McNeill responded, “[y]ou are going to give me five or ten minutes to make a decision about whether I want to file, as for a mistrial in a 17 capital count murder case?” The full video can be seen here.

Judge Scherer argued that since they were only in the early stages of jury preselection, they still have several days to go and that she didn’t believe it was a reversible error. After a few more comments back and forth between the two, Judge Scherer ultimately decided to recess for the day. Meaning that the matter would be reconvened at a later date. Videos from the courtroom can be found here.

Even though the procedural issue could be grounds for filing a mistrial motion, it doesn’t mean the trial would completely end. Since it is still very early in the proceedings, if the defense did decide to move for a mistrial, then the pre-trial selection would just start over.

There are about 1,000 prospective jurors, in which the prosecution and defense need to find twelve with eight alternates. The selection of the jury typically takes two months, during which they will be required to answer questions from the prosecution, defense, as well as Scherer.

Nikolas Cruz, 23, is the defendant in the case, who took an AR-15 into the Florida high school, Parkland High, and shot 34 people in only seven minutes. Seventeen people were injured, and seventeen were killed. Cruz plead guilty to the crime back in October 2021, which includes 17 counts of murder and 17 counts of attempted murder. Cruz faces a minimum of life in prison or a maximum sentence of capital punishment.

Once the 12-person jury panel is selected, they will have to ultimately decide if Cruz will spend the rest of his life in prison or be sentenced to the death penalty.


David Weinstein, a legal analyst, and former state and federal prosecutor, addressed his concerns in a video posted on Twitter, with the potential procedural issues:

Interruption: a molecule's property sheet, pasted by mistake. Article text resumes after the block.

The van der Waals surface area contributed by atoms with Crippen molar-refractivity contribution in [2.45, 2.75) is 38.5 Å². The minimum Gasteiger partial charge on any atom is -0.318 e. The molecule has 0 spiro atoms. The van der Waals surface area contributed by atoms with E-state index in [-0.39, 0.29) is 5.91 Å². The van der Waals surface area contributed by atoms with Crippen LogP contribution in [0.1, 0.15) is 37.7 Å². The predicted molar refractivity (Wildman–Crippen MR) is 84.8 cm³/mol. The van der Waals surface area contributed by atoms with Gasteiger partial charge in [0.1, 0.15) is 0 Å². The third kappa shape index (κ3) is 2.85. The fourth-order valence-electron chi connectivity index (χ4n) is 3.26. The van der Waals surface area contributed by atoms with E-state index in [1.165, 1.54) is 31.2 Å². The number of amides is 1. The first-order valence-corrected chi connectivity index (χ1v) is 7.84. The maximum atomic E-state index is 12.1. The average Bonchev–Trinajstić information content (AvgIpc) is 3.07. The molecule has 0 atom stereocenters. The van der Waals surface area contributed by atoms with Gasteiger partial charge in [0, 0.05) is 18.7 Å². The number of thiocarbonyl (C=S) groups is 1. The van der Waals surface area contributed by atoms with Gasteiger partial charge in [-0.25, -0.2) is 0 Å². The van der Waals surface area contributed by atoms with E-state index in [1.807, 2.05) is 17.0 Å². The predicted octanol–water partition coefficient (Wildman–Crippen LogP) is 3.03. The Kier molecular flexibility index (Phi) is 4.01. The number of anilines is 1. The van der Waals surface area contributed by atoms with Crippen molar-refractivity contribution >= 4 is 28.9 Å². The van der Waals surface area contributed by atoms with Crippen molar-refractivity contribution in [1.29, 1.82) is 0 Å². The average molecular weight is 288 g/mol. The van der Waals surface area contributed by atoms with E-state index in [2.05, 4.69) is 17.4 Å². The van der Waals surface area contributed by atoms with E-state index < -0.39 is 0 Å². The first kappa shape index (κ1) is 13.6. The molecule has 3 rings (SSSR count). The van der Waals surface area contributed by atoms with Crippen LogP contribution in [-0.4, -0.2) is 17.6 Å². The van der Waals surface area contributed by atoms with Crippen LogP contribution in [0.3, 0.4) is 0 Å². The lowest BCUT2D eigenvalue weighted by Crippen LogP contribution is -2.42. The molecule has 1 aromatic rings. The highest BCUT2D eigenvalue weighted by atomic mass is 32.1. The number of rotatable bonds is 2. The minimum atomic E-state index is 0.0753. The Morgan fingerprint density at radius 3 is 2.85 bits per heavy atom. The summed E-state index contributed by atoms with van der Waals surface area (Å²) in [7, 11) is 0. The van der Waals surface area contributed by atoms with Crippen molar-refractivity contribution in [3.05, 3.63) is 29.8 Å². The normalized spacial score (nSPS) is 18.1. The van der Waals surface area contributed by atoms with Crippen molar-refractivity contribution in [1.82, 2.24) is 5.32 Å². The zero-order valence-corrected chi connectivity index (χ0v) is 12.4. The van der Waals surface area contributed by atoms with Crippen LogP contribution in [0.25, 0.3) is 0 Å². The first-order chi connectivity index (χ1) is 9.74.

“Both sides as well as the judge are going to need to take it slow. Decisions shouldn’t be made in 5 to 10 minutes. It is important that the judge takes the time to draw on not only their own experience, but those of other judges who have done this before. This is not a misdemeanor or battery case, this is a case involving the death penalty, and so it needs to proceed in a much slower fashion and be deliberate, because in the end, no one wants to try this case twice.”

Finding a Defense Attorney in Tallahassee, Florida

If you or a loved one have been accused of a crime, it is imperative to seek out the help of a skilled Florida defense attorney. The legal process can be daunting, and without the help of a reliable attorney, the defendant may feel lost. Make sure you have a defense attorney you can rely on, and who has experience handling trial issues.

Don Pumphrey and his legal team at Pumphrey Law Firm have experience representing clients all across the state of Florida for various crimes. They will make sure you are fully informed of your rights and how to prepare the strongest defense for your case. Call (850) 681-7777 or leave an online message today. 

Written by Karissa Key